Mr. Armstrong wrote, “That the taxing authority no longer operates under the banner of the IRS may offer less comfort than imagined.” Obviously the government will still have to audit some sales tax returns.  But under the Fair Tax, you will not be audited personally, and if your business is audited, the possibility of an error is extremely less than with an audit of a complex income tax return.  This is hugely more comforting than the previous audits which involved an 11,000 page tax code to comply with!

Mr. Armstrong wrote, “The Fair Tax becomes progressive by offering a “prebate” to all families in an amount meant to offset the typical sales taxes paid by those beneath the poverty line.” Yes, if you are under the poverty level, you’ll get a tax pre-bate (the poverty level multiplied by the tax rate) and it may be more than you paid in tax but it would not be much more than paid in – the amount should be insignificant monetarily.  For everyone whose income exceeds the poverty level the rate is 23 percent. After you reach the poverty level, the tax is not progressive whereas now the income tax is progressive across all income levels.

Mr. Armstrong wrote, “Moreover, the tax exempts education and job-related training and offers nonprofits special breaks.” The Fair Tax Bill states, “If churches or not-for-profit organizations provide taxable services at no charge (running a soup kitchen for the poor, for example) these services are not subject to tax. If they provide taxable property or services in connection with contributions, dues or other payments to the organization, then the provision of the taxable property or service is treated as a taxable purchase at the fair market value of the taxable property or services. Regarding exemption of education and job-related training, the Fair Tax Bill states, “There are no exemptions under the Fair Tax.”

Mr. Armstrong stated, “Even if passed in ideal form, the Fair Tax would create myriad problems.” This is an unsubstantiated statement and should be disregarded.

Mr. Armstrong stated, “In the reality of Washington politics, a national sales tax likely would supplement the income tax rather than replace it, enabling future sessions of Congress to increase both.” No current supporter of the Fair Tax would support the Fair Tax unless the entire income tax is repealed. Moreover, with the Fair Tax abolition of the IRS and it’s code, a constitutional amendment repealing the 16th Amendment and prohibiting an income tax will be pushed through Congress for ratification by the states (filed as HJR 16 in the 110th Congress).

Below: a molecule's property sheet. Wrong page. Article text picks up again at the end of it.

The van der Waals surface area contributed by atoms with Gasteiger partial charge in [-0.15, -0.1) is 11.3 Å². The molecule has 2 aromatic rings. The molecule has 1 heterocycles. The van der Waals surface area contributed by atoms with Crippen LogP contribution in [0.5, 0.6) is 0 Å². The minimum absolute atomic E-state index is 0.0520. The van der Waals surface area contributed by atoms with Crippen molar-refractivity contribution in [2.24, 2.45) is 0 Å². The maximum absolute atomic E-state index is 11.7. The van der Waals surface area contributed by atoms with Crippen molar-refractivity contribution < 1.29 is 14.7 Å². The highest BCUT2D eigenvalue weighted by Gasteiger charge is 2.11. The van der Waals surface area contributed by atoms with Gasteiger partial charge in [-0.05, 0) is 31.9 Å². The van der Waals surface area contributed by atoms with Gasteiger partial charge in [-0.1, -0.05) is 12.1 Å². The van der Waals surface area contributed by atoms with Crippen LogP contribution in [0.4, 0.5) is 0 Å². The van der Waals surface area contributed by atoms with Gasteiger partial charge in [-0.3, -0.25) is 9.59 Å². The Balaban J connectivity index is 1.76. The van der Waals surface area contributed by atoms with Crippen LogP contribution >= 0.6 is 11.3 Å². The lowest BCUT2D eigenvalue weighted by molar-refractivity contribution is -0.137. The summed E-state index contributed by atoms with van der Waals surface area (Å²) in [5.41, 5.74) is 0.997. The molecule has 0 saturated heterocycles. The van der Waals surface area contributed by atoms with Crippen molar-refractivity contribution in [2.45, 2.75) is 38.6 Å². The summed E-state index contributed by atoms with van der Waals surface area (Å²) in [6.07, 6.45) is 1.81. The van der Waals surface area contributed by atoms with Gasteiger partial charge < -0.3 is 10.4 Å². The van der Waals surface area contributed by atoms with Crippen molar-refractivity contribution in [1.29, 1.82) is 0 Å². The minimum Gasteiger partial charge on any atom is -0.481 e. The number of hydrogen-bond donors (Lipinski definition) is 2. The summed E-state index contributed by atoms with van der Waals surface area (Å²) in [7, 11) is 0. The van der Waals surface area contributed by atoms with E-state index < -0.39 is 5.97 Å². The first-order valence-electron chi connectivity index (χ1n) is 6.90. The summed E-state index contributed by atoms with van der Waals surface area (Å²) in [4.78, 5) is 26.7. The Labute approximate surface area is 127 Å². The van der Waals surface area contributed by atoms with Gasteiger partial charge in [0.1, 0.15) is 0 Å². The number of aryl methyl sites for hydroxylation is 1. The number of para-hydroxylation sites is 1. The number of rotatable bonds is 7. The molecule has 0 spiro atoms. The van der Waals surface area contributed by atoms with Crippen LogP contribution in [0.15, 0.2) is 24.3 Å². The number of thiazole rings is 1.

Mr. Armstrong stated, “Even if by some miracle Congress managed to replace the income tax with a sales tax, special interests would perennially plead for more exemptions.” That’s right. No matter what we do there will always be corrupt parties trying to destroy our work. That shouldn’t stop us from fighting.  A Bill is only ink stains dried on a line – just like the Constitution – and it will require constant vigilance.

Mr. Armstrong wrote, “The income tax could be made simpler and flatter, eliminating its double-taxation and impediments to investing. Criminal penalties could be reduced and taxpayer protections added.” First, a tax on income is a disincentive to earn an income. Double-taxation does not occur under the Fair Tax. The Fair Tax eliminates impediments to investing because there is no tax on money not spent, thereby encouraging saving and investing. Also the capital gains tax is abolished.  How could an income tax be simpler and flatter than the Fair Tax that falls only on sales and is calculated as follows: multiply your sales by 23 percent, sign, and mail it in?

Mr. Armstrong stated, “But passing the Fair Tax would require enormous political effort, and at best it would offer a small step toward protecting our liberties. Certainly it is no panacea.” A panacea? No one is claiming it is a panacea. That is a straw man argument.  It would only offer a “small step toward protecting our liberties”? Eliminating all the following taxes and the thousands of pages of tax code is a huge step toward protecting our liberties: federal income taxes including personal, estate, gift, capital gains, alternative minimum, Social Security, Medicare, self-employment, and corporate! The Fair Tax would provide you the liberty of not having your personal bank account frozen, not paying an attorney or CPA to prepare your tax return, not being imprisoned for personal tax return non-compliance, not spending your time reading thousands of pages of tax code, not being charged hidden taxes in the price of products you buy, not keeping mileage records to substantiate your business trips, and not filling out W2’s and 1099’s if you’re a businessman. In other words, letting you keep more of your money, having more time for important activities and worrying less.

Mr. Armstrong wrote, “To a large degree, the debate over the sales tax versus the income tax misses the more fundamental issue of spending levels.” This is a false dichotomy. We have to both reduce spending levels and rid ourselves of the IRS and its Gestapo tax code. Why settle for just one or the other? Why not have both?

One of the best features in the Fair Tax is the probability of an economic boom resulting from the removal of impediments to investing. We should all be very excited about the attention the Fair Tax is receiving and take every opportunity to talk it up to friends and congressmen.